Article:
Are Filters on Social Media Being Used to Collect your Identity?

Augmented facial filters took Snapchat by storm in 2015, the newly launched feature was (and still is) used by a massive amount of users on the app daily. The filters allow users to change their appearance by adding things like cute dog ears or fake cartoon-like freckles to their cheeks. This all sounds cute and innocent but is there a darker problem lurking behind these filters? The idea that the multibillion-dollar social giant has used filters to collect and sell user data to the Government for facial recognition could be somewhat of a conspiracy theory, but there’s no fire without smoke, right?

Usually, identity databases are collated by gathering images from the likes of public surveillance footage, images from news articles and mugshots, just to name a few. In addition to this, image sharing sites like Facebook are scraped to pull images uploaded by users on the platform. Global companies, including Facebook, Google and Amazon announced they are working to create facial recognition programs, ultimately aiming to develop these technologies. However, this has raised some concerns amongst tech experts and lawmakers who feel this technology is moving rapidly and beginning to spiral out of control. There are worries as to how this data could possibly be stored and used in future when in the hands of individual governments and private companies.

We’ve already seen the likes of Facebook caught out after breaching its data-sharing policies, with Mark Zuckerberg testifying exactly how the company protect and use data gathered from its members. This came after millions of users’ data was sold to Cambridge Analytica without their knowledge, never mind their consent. This is bad enough, but facial tracking tools? That’s a different can of worms altogether.

Screenshot from Twitter


The idea of Snapchat using filters to track users’ faces and store their information kicked off a debate on Twitter after a well-known US rapper B.o.B. sent a simple Tweet explaining his theory about filters on the app claiming they are used to build a facial recognition database. The Tweet sparked contradicting views from users on Twitter with some claiming it’s definitely possible and others completely disregarding the statement.

Although Snapchat collecting users’ data from filters to sell to the Government might sound a little farfetched, we learned from the likes of ‘Steller Wind’ that this might indeed not seem like an over-exaggerated conspiracy theory. For those who aren’t aware of what the ‘Stellar Wind’ US Government project is, let me fill you in. An NSA whistleblower came out to announce that a program designed to spy on the Soviet Union was turned into a domestic program. After 9/11, it was claimed that the US Government conducted data collection on every single US citizen to track their life without a warrant.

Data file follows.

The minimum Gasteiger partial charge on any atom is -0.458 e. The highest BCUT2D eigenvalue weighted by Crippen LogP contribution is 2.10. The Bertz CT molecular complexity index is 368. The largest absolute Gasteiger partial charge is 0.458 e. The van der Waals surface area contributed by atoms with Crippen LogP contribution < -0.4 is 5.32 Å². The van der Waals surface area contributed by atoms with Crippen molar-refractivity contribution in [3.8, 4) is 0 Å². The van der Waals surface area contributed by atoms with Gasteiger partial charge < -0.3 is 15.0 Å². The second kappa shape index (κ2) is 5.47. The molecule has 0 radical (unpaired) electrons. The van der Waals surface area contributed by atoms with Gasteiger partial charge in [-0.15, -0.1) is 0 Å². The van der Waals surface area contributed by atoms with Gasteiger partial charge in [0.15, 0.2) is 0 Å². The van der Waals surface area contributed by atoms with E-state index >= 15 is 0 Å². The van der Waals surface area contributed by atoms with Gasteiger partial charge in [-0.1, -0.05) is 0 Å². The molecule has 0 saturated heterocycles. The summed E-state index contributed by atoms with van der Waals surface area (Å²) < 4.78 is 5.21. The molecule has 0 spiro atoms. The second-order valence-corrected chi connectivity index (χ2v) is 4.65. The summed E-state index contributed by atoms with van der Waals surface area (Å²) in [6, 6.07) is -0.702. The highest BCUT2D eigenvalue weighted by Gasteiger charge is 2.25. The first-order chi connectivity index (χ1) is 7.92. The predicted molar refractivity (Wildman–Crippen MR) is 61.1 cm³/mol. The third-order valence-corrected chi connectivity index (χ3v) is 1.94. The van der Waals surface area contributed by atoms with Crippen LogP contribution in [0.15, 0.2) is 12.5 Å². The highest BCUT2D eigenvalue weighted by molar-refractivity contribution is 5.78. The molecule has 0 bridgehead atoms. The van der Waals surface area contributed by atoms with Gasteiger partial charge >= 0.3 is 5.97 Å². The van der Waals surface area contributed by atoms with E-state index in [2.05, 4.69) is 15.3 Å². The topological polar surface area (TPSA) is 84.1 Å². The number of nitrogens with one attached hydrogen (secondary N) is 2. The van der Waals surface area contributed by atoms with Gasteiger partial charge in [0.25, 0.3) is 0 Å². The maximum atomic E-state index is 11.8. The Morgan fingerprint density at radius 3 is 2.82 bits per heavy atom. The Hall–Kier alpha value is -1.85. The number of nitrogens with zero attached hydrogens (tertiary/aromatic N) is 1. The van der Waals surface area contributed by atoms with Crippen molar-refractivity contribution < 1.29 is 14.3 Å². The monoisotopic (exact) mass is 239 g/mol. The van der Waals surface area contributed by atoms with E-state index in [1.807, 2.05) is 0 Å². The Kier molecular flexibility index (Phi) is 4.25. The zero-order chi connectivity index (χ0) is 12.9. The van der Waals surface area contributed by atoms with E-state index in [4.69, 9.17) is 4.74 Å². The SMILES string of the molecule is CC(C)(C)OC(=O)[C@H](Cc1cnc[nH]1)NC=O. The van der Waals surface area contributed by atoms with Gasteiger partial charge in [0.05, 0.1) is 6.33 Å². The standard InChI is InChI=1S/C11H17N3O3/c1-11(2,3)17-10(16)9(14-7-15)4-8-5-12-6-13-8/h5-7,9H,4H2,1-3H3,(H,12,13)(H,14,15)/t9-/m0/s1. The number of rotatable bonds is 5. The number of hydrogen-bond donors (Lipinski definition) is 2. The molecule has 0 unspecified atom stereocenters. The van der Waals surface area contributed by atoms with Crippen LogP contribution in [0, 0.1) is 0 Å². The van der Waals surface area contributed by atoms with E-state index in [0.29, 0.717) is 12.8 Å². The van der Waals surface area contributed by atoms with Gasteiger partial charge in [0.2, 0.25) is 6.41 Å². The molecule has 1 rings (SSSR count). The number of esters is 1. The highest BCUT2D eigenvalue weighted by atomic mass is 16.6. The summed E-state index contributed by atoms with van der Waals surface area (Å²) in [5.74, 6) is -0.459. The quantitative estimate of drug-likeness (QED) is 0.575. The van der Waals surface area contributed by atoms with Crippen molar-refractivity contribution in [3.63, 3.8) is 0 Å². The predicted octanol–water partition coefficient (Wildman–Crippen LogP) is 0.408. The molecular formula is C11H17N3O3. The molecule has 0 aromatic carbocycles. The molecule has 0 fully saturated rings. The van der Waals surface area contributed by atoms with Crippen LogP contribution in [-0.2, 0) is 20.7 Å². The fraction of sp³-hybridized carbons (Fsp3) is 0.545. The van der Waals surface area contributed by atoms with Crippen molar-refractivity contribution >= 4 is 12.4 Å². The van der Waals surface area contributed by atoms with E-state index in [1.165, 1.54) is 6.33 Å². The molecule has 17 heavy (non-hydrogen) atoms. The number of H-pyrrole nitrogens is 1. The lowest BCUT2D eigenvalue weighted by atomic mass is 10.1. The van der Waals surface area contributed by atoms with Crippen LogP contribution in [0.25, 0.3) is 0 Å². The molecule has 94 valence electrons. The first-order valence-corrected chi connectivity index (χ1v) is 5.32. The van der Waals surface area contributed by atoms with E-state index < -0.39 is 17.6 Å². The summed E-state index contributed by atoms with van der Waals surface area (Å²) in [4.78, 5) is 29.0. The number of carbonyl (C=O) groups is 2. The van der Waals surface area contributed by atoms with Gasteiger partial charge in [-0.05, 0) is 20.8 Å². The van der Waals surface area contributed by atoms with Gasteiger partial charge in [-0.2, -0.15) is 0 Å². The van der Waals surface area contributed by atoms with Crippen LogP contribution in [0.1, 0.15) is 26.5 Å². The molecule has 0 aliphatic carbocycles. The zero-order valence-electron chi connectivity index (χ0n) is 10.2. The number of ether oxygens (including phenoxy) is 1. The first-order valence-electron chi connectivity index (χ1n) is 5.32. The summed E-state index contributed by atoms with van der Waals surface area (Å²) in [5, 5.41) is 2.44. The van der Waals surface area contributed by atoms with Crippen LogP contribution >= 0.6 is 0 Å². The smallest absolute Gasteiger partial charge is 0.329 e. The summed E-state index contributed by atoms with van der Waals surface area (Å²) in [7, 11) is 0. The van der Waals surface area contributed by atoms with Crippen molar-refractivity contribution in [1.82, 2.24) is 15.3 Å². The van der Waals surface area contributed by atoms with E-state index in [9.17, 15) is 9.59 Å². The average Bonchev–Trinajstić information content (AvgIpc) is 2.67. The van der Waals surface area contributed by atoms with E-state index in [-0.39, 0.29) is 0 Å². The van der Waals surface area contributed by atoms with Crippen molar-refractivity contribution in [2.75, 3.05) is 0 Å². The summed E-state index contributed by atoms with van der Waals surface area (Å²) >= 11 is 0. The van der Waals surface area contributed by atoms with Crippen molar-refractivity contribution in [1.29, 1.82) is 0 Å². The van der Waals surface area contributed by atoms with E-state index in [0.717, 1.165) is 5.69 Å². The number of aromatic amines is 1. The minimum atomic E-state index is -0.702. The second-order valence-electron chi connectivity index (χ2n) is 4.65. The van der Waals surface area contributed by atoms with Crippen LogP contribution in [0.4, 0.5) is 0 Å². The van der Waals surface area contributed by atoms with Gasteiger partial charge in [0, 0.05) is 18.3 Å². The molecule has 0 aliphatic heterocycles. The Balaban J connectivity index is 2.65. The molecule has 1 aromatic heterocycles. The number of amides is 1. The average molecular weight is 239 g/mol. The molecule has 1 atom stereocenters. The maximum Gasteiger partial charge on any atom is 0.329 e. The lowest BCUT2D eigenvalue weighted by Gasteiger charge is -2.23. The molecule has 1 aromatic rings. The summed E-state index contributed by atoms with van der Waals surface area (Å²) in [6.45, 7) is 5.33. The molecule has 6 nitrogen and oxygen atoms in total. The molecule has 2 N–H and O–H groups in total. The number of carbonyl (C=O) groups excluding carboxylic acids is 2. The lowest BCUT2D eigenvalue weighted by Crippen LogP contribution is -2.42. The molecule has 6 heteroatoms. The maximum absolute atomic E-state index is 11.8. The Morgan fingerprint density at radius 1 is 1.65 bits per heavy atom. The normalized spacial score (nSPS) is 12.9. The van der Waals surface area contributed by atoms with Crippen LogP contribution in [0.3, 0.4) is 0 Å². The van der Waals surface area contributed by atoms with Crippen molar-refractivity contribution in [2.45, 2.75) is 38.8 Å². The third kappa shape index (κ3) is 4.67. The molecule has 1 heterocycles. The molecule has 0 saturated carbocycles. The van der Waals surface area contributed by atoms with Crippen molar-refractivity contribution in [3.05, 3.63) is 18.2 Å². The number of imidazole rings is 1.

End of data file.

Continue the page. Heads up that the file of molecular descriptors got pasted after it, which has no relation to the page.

Privacy of users’ data has been a concern for years. FaceApp, an app developed in Russia, took social media by storm in 2017 accessing over 150 million faces and names including celebrities. The app was updated with an old age filter that worked to create a hyper-realistic impression of how users could perhaps look when old age hits.  Ultimately, this is just another AI face filtering app, however, there were some controversies around how the app gathered and stored users’ data. Some developers suggested that images edited in the app were being stored without user permission, not only this but claims of the app having access to user’s entire camera roll. FaceApp issued a statement addressing concerns around their privacy policy specifying that they “might store” images users have chosen to upload through the app for a short space of time to monitor “performance and traffic”. The app also states it deletes most, but not all, images stored within 48 hours after being uploaded. What happens to the ones that aren’t deleted? That’s the question that needs to be answered.

Face tracking technology has received praise from the US police as it has helped them identify criminals, which is of course great! However, the algorithm of this technology has also lead to people being wrongly accused of crimes they did not commit. Looking back at filters, on both Snapchat and Instagram, many people of different races and ethnic backgrounds had issues using filters as the tracking hasn’t picked up on facial features meaning they don’t work. This ultimately affects the facial tracking used in facial recognition, meaning people’s identity is being mistaken due to an issue with the algorithm. A recent court hearing saw Alexandria Ocasio-Cortez, the representative for New York, stating “These technologies are almost automating injustices” when pointing out how error rates for facial recognition are often highest for non-caucasians ultimately leading to a higher rate of false accusations of crime. This suggests that our data is being stored when using facial filters on various technological apps and social media platforms due to the consistency in errors within the algorithm.

Apps and filters used over various social media channels have proven to have the potential to store our data and use this to harvest facial recognition databases. We have seen our privacy, not only online but also in day to day life, being corrupted and stored by private companies and governments. With giant companies like Facebook and Amazon working to perfect a facial recognition technology, the idea of our faces being stored in a database feels like it has the potential to be true. With AI rapidly progressing, we can only hope that users’ privacy policies and the laws surrounding data possession grow just as quickly.

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